Confession: when I was growing up, I was wary of Egg Foo Yung. I wasn’t 100% certain what it was, and, frankly, when I looked at it, it seemed like something I wouldn’t like.
Ah, the mistakes of youth! Egg Foo Yung is, basically, an omelette. A simple, vegetable-filled, delicious, customizable omelette. For a gluten-free, mostly plant-based athlete, it’s also a great way to get lots of protein after a long run. I have a habit of making breakfast-for-dinner meals on Saturday nights since my body is craving loads of protein, and this gives me that plus lots of veggies.
I’ve never been a huge fan of tomatoes, though I am trying (and finding them to be less, well, icky than I tell myself). But when I tried an Israeli shakshuka — a dish traditionally made with tomatoes and peppers — in a restaurant, I fell in love. It’s a breakfast dish, but I’d eat it any time of day or night.
One evening, I was playing with tomatillos and greens, considering a chile verde type dish. I didn’t have a plan, and I didn’t have any pork handy. I did have eggs, and it made sense to add the eggs to the dish. Voila! Later, I poked around the Internet for ideas to improve this dish; weirdly, what I found came out as a cross between one of my favorite ways to prepare greens and this final dish. The real difference is the tomatillo, which adds a lot of tanginess to the dish (and makes it a bit juicier than the greens alone).
Serve this to vegetarians and they will think you’re a genius. Serve it for brunch. For dinner. Take leftovers for lunch. You will thank yourself. I promise.
Our household is eating more eggs than ever, and I’m including them in my lunch bag in different ways (hello, frittatas!). Lately, though, I’ve been adding soy sauce eggs into the mix because they’re the perfect mid-afternoon snack.
What are soy sauce eggs? Quite simply, they are hard- or soft-boiled eggs that have been peeled and marinated in a soy sauce solution. The marinade penetrates the egg white and adds lots of flavor.
I make them in batches of six, though I think I’m going to need to up my game and starting making them by the dozen since the husband is also consuming them. He likes having a low calorie, low carb option at the ready.
These eggs are, of course, delicious on their own. I also use them when making my versions of bibimbap or ramen. Add them as a topping to stir fries or fried rice. Or anything. Seriously. Anything.
I do love my greens, and I love this dish. It can be spicy, warm, tangy, or even creamy. Use lots of greens to make this a full mean for Meatless Monday, or reduce the amounts for a side dish.
While I’ve noted that you can use any type of greens you wish, I find I get the most satisfaction from spinach and chard. They are “wetter”, meaning you don’t need to add a lot of extra liquid while cooking down the greens. Kale and collard greens will need more liquid to braise until suitably tender.
Note: once you’ve made this dish once, you will crave it all the time!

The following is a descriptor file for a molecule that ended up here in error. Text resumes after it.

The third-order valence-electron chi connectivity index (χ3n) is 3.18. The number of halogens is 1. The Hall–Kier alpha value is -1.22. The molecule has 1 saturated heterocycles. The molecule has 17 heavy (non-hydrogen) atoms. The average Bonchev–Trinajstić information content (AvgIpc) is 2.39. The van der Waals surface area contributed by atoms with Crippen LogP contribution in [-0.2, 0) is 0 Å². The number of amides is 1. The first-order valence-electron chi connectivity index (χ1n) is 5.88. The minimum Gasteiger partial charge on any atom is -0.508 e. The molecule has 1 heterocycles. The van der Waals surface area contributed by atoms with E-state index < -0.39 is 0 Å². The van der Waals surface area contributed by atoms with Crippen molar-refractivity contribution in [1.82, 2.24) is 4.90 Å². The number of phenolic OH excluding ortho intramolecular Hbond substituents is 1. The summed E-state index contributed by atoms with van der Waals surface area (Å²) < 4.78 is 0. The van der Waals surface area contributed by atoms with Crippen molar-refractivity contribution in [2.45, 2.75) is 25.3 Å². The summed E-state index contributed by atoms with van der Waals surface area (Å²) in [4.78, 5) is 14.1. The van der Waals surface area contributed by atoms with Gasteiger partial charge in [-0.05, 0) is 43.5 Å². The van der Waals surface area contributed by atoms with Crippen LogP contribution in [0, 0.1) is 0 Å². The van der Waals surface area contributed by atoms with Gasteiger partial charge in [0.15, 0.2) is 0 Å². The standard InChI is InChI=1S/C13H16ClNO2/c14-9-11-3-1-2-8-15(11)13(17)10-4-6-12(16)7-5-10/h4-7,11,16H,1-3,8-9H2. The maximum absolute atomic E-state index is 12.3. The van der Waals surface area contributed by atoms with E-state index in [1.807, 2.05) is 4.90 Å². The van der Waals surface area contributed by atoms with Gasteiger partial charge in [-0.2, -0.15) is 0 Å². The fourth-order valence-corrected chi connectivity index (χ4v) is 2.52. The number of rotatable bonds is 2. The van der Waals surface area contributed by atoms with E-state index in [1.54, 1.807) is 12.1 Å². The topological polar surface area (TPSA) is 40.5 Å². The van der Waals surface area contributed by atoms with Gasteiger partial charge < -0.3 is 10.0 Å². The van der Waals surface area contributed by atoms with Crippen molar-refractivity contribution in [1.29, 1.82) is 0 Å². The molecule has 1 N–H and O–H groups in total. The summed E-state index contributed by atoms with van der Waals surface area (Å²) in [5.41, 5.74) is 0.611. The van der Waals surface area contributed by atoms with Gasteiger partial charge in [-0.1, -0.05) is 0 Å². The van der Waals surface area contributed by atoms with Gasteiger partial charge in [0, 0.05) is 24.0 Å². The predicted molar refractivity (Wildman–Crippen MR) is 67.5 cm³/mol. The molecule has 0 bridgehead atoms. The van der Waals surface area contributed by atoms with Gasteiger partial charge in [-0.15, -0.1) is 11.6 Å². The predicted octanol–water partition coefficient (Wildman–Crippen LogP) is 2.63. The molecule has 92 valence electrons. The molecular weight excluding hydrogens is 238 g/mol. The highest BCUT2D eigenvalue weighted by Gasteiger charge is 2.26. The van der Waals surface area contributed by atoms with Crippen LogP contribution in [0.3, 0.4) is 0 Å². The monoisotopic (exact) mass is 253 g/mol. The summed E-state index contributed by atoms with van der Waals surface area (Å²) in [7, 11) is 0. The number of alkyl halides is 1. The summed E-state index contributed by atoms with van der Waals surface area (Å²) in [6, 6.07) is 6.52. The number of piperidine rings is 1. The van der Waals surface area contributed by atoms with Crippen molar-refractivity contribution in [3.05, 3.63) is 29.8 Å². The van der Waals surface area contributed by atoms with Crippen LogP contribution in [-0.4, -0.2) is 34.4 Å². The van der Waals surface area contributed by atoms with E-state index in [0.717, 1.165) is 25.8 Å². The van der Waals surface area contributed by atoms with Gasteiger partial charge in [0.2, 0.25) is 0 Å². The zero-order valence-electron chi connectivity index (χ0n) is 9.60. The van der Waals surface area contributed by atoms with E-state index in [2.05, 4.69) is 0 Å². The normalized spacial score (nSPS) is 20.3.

One day, as I was shredding potatoes for hash browns, I had an epiphany. A little one, but an epiphany nonetheless. I realized I needed to squeeze all the excess water out of the potatoes before cooking them. Now, based on what I see on the Internets, *everybody* already knew this somehow. I guessed I missed a memo.
So, putting two and two together — never let it be said that I don’t catch on quickly — I realized I needed to do the same thing for zucchini when making fritters. It is fascinating to discover how much liquid is in a zucchini. And making fritters is a tasty way to make zucchini interesting again. Seriously…it’s been coming on strong all summer, and I don’t think there’s an end in sight!
If you make too many fritters, you can freeze and reheat in the oven. If you’re looking for a party appetizer, make smaller fritters. The best part of this recipe? Nobody will ever know they’re gluten-free. I love delicious recipes that showcase GF-specific ingredients — the lack of gluten doesn’t mean a lack of flavor.
When researching this recipe, I discovered a few recipes featuring freshly grated Parmesan cheese, and one that used feta. I think cheese is always a good idea! Now, given my druthers, I’d go with the feta (and skip any additional salt), but it’s always good to have options. Also, you can make the dipping sauce however you like. I use Greek yogurt all the time, so naturally gravitate in that direction.
While I joke about the husband not cooking, he does make one dish (granted, he only makes it about once a decade, but still): Chile Rellenos. They are a favorite of his — he judges the quality of Mexican restaurants based on their rellenos — and somehow, someway, he taught himself to make this dish.
He also once won a chile relleno cook-off, but that’s another story for another day.
Making chile rellenos gluten-free is amazingly easy. Making chile rellenos is also pretty easy (though a bit messy). Eating them? Easiest of all.
The recipe below is for what we now know as traditional chile rellenos. The Notes and Meal Suggestions section has ideas for alternate preparations, including an awesome baked relleno.
Let’s get this out of the way first: there is no right way to build Huevos Rancheros. There are, of course, a few basic ingredients — corn tortillas, eggs, ranchero sauce and/or salsa, and beans. After that, it’s all about using your imagination. This, I believe, is what makes Huevos Rancheros perfect for a casual breakfast, a slightly more formal brunch, or a weeknight meal.
(I should note I frequently break the tortilla-as-key-ingredient rule, sometimes substituting Black Bean and Quinoa cakes for tortillas. Don’t judge!)
This recipe comes together fast, so I like to have everything set up and ready to go as soon as the eggs are ready.